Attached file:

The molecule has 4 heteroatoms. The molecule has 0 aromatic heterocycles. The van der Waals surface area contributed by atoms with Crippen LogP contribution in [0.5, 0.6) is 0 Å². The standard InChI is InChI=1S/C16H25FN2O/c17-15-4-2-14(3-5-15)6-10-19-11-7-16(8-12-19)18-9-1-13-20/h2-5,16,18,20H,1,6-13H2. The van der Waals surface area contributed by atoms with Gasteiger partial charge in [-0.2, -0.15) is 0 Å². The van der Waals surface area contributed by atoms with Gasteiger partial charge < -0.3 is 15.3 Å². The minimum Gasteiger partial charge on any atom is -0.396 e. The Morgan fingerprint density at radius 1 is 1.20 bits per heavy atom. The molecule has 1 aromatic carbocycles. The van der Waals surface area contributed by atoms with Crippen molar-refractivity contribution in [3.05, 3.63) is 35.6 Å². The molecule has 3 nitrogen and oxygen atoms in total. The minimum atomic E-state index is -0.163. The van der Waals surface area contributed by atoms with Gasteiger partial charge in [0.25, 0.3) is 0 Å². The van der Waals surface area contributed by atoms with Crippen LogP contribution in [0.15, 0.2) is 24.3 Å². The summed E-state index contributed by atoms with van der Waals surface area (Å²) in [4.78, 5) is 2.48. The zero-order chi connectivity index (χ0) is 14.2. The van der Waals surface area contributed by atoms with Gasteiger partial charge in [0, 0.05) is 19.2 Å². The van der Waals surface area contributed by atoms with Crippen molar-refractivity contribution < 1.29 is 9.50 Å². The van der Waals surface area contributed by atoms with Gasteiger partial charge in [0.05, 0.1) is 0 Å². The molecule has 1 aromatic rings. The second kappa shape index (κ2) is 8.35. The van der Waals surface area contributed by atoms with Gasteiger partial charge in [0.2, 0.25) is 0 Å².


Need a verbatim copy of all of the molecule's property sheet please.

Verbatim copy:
The molecule has 4 heteroatoms. The molecule has 0 aromatic heterocycles. The van der Waals surface area contributed by atoms with Crippen LogP contribution in [0.5, 0.6) is 0 Å². The standard InChI is InChI=1S/C16H25FN2O/c17-15-4-2-14(3-5-15)6-10-19-11-7-16(8-12-19)18-9-1-13-20/h2-5,16,18,20H,1,6-13H2. The van der Waals surface area contributed by atoms with Gasteiger partial charge in [-0.2, -0.15) is 0 Å². The van der Waals surface area contributed by atoms with Gasteiger partial charge < -0.3 is 15.3 Å². The minimum Gasteiger partial charge on any atom is -0.396 e. The Morgan fingerprint density at radius 1 is 1.20 bits per heavy atom. The molecule has 1 aromatic carbocycles. The van der Waals surface area contributed by atoms with Crippen molar-refractivity contribution in [3.05, 3.63) is 35.6 Å². The molecule has 3 nitrogen and oxygen atoms in total. The minimum atomic E-state index is -0.163. The van der Waals surface area contributed by atoms with Gasteiger partial charge in [0.25, 0.3) is 0 Å². The van der Waals surface area contributed by atoms with Crippen LogP contribution in [0.15, 0.2) is 24.3 Å². The summed E-state index contributed by atoms with van der Waals surface area (Å²) in [4.78, 5) is 2.48. The zero-order chi connectivity index (χ0) is 14.2. The van der Waals surface area contributed by atoms with Gasteiger partial charge in [0, 0.05) is 19.2 Å². The van der Waals surface area contributed by atoms with Crippen molar-refractivity contribution < 1.29 is 9.50 Å². The van der Waals surface area contributed by atoms with Gasteiger partial charge in [0.05, 0.1) is 0 Å². The molecule has 1 aromatic rings. The second kappa shape index (κ2) is 8.35. The van der Waals surface area contributed by atoms with Gasteiger partial charge in [0.2, 0.25) is 0 Å².